Getting Access to Fresh Seafood

seafood boosts immune system

Talking about eating fresh seafood can be easier said than done. We get it. Our friends in the Midwest and the Plains states are thousands of miles from the sea, and the seafood they can get isn’t always fresh and the quality swiftly declines. That’s where we come in.

At Maine Lobster Now, we can bring the seashore to your door. We specialize in overnight delivery of fresh, sustainably harvested seafood to homes or businesses anywhere in the United States. We partner with local fishermen up and down the coast of Maine to provide us with the highest-quality seafood to send to your family.

Making lobster rolls for Father’s Day? Send a whole meal kit wherever Dad is.

Want a real traditional Thanksgiving feast with lobster (What? You didn’t know the pilgrims ate lobster during the first Thanksgiving?)? We ship live lobsters guaranteed to arrive alive, or fresh lobster meat flash-frozen to preserve quality.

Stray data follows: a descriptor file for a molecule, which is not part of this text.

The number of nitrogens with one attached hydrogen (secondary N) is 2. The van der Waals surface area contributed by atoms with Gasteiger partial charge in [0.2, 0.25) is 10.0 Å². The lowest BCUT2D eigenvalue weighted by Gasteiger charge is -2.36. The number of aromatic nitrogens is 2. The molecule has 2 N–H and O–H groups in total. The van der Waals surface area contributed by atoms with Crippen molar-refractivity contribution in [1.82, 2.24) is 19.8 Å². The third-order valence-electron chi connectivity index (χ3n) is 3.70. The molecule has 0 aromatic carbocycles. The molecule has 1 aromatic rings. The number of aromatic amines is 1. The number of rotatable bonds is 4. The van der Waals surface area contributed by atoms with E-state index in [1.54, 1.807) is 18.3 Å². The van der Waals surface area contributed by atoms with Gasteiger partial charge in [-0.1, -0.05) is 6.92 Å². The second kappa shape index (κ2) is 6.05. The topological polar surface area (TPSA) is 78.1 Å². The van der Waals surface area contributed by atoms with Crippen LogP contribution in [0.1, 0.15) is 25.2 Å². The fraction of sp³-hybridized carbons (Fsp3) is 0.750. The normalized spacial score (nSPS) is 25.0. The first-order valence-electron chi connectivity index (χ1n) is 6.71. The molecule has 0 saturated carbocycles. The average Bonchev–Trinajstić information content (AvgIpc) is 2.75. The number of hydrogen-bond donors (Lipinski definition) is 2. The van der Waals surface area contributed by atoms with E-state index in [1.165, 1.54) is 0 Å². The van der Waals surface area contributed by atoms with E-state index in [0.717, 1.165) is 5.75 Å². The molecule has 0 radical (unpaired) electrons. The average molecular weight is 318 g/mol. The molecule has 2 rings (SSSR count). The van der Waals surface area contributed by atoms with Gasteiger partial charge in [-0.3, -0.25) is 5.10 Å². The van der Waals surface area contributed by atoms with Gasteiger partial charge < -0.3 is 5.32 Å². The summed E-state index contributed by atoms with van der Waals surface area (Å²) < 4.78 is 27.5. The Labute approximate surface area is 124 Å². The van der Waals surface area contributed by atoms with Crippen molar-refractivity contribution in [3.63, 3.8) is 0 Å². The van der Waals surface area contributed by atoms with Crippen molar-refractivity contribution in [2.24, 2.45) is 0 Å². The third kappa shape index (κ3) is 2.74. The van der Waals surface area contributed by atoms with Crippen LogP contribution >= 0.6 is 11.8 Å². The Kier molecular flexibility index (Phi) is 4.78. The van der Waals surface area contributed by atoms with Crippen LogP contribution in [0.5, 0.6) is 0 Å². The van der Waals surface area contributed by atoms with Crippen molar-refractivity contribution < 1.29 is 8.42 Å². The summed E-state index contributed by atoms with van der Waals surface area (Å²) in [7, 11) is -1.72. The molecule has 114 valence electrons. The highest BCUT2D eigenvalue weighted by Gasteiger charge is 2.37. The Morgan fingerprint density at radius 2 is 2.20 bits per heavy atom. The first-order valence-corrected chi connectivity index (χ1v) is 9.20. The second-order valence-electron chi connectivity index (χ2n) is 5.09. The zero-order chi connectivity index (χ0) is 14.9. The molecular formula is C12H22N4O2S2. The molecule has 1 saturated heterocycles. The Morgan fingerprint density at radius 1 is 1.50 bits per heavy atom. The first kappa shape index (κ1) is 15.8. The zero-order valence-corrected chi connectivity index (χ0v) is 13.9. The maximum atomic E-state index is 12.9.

Looking to get your fill of vitamins, minerals, and nutrients? Add salmon, halibut, mussels, clams, and so much more to your order.

Thanks to advancements in freezing technology, storage, and transportation, getting fresh seafood that boosts the immune system is easier than ever. If you’re looking to add a little variety to your dinner menu, choose Maine Lobster Now. When you order $100 or more, shipping to anywhere in the U.S. is free.

How to Properly Prepare Seafood

You might be hesitant to eat more seafood because you’re not sure how to cook it properly. If you need help preparing your Maine Lobster Now seafood order, please visit any of the links below for cooking instructions and recipes.

Cooking Lobster

How to Cook Lobster Tails How to Cook Live Lobster Recipe: Lobster Tacos with Avocado and Lime Crema

Cooking Crab Legs

How to Cook Crab Legs Recipe: Breakfast Hash (Just substitute crab meat.)

Cooking Fish Fillets

Recipe: Miso-Glazed Salmon with Sesame Noodles Recipe: Seared Salt Block Tuna Recipe: Pan-Roasted Halibut with Pan Roasted Mushrooms and Cauliflower Risotto

Cooking Shellfish

How to Cook Mussels How to Cook Sea Scallops How to Cook Steamer Clams